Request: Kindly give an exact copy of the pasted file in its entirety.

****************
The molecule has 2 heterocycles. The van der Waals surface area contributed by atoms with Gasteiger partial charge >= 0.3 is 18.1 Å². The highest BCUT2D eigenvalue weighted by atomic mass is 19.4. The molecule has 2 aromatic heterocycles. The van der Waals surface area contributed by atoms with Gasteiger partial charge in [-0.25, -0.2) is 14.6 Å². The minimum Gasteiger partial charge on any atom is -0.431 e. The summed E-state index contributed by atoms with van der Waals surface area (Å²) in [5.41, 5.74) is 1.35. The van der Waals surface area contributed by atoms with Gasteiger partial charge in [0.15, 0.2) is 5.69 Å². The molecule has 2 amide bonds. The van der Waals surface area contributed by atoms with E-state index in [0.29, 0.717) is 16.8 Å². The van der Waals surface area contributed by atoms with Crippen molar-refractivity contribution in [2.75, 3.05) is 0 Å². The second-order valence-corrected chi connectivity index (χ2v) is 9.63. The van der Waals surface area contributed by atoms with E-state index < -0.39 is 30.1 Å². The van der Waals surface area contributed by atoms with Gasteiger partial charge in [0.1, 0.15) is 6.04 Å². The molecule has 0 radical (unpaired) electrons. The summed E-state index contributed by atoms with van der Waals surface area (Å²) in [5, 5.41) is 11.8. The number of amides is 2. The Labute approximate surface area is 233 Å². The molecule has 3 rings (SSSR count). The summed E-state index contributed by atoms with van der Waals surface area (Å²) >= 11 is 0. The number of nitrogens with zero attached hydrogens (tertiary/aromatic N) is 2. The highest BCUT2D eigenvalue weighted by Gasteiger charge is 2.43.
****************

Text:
The molecule has 2 heterocycles. The van der Waals surface area contributed by atoms with Gasteiger partial charge >= 0.3 is 18.1 Å². The highest BCUT2D eigenvalue weighted by atomic mass is 19.4. The molecule has 2 aromatic heterocycles. The van der Waals surface area contributed by atoms with Gasteiger partial charge in [-0.25, -0.2) is 14.6 Å². The minimum Gasteiger partial charge on any atom is -0.431 e. The summed E-state index contributed by atoms with van der Waals surface area (Å²) in [5.41, 5.74) is 1.35. The van der Waals surface area contributed by atoms with Gasteiger partial charge in [0.15, 0.2) is 5.69 Å². The molecule has 2 amide bonds. The van der Waals surface area contributed by atoms with E-state index in [0.29, 0.717) is 16.8 Å². The van der Waals surface area contributed by atoms with Crippen molar-refractivity contribution in [2.75, 3.05) is 0 Å². The second-order valence-corrected chi connectivity index (χ2v) is 9.63. The van der Waals surface area contributed by atoms with E-state index < -0.39 is 30.1 Å². The van der Waals surface area contributed by atoms with Gasteiger partial charge in [0.1, 0.15) is 6.04 Å². The molecule has 0 radical (unpaired) electrons. The summed E-state index contributed by atoms with van der Waals surface area (Å²) in [5, 5.41) is 11.8. The number of amides is 2. The Labute approximate surface area is 233 Å². The molecule has 3 rings (SSSR count). The summed E-state index contributed by atoms with van der Waals surface area (Å²) >= 11 is 0. The number of nitrogens with zero attached hydrogens (tertiary/aromatic N) is 2. The highest BCUT2D eigenvalue weighted by Gasteiger charge is 2.43.